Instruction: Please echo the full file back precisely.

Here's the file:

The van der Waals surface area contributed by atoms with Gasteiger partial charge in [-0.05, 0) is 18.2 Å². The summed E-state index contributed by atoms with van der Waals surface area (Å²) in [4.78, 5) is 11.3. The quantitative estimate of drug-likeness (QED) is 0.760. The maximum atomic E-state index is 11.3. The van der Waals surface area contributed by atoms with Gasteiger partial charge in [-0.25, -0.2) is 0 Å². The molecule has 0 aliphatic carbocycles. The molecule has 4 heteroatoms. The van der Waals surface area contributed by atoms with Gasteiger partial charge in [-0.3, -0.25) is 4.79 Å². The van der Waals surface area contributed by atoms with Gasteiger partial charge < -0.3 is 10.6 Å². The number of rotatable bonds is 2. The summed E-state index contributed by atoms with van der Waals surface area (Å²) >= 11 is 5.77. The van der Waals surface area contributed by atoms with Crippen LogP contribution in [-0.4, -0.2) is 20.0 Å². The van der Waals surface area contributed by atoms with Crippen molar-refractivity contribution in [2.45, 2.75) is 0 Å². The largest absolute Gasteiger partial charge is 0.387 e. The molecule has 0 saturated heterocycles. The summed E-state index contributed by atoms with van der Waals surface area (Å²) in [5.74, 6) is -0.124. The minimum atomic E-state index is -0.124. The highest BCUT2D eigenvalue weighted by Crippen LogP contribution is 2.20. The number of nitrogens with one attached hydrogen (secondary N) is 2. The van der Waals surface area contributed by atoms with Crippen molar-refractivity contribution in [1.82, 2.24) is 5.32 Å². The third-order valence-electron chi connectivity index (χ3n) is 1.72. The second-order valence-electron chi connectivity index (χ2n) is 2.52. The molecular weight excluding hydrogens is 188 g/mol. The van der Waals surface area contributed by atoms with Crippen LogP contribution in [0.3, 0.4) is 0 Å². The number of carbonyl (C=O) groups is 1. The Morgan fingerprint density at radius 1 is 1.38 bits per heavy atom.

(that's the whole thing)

The van der Waals surface area contributed by atoms with Gasteiger partial charge in [-0.05, 0) is 18.2 Å². The summed E-state index contributed by atoms with van der Waals surface area (Å²) in [4.78, 5) is 11.3. The quantitative estimate of drug-likeness (QED) is 0.760. The maximum atomic E-state index is 11.3. The van der Waals surface area contributed by atoms with Gasteiger partial charge in [-0.25, -0.2) is 0 Å². The molecule has 0 aliphatic carbocycles. The molecule has 4 heteroatoms. The van der Waals surface area contributed by atoms with Gasteiger partial charge in [-0.3, -0.25) is 4.79 Å². The van der Waals surface area contributed by atoms with Gasteiger partial charge < -0.3 is 10.6 Å². The number of rotatable bonds is 2. The summed E-state index contributed by atoms with van der Waals surface area (Å²) >= 11 is 5.77. The van der Waals surface area contributed by atoms with Crippen LogP contribution in [-0.4, -0.2) is 20.0 Å². The van der Waals surface area contributed by atoms with Crippen molar-refractivity contribution in [2.45, 2.75) is 0 Å². The largest absolute Gasteiger partial charge is 0.387 e. The molecule has 0 saturated heterocycles. The summed E-state index contributed by atoms with van der Waals surface area (Å²) in [5.74, 6) is -0.124. The minimum atomic E-state index is -0.124. The highest BCUT2D eigenvalue weighted by Crippen LogP contribution is 2.20. The number of nitrogens with one attached hydrogen (secondary N) is 2. The van der Waals surface area contributed by atoms with Crippen molar-refractivity contribution in [1.82, 2.24) is 5.32 Å². The third-order valence-electron chi connectivity index (χ3n) is 1.72. The second-order valence-electron chi connectivity index (χ2n) is 2.52. The molecular weight excluding hydrogens is 188 g/mol. The van der Waals surface area contributed by atoms with Crippen LogP contribution in [0.3, 0.4) is 0 Å². The number of carbonyl (C=O) groups is 1. The Morgan fingerprint density at radius 1 is 1.38 bits per heavy atom.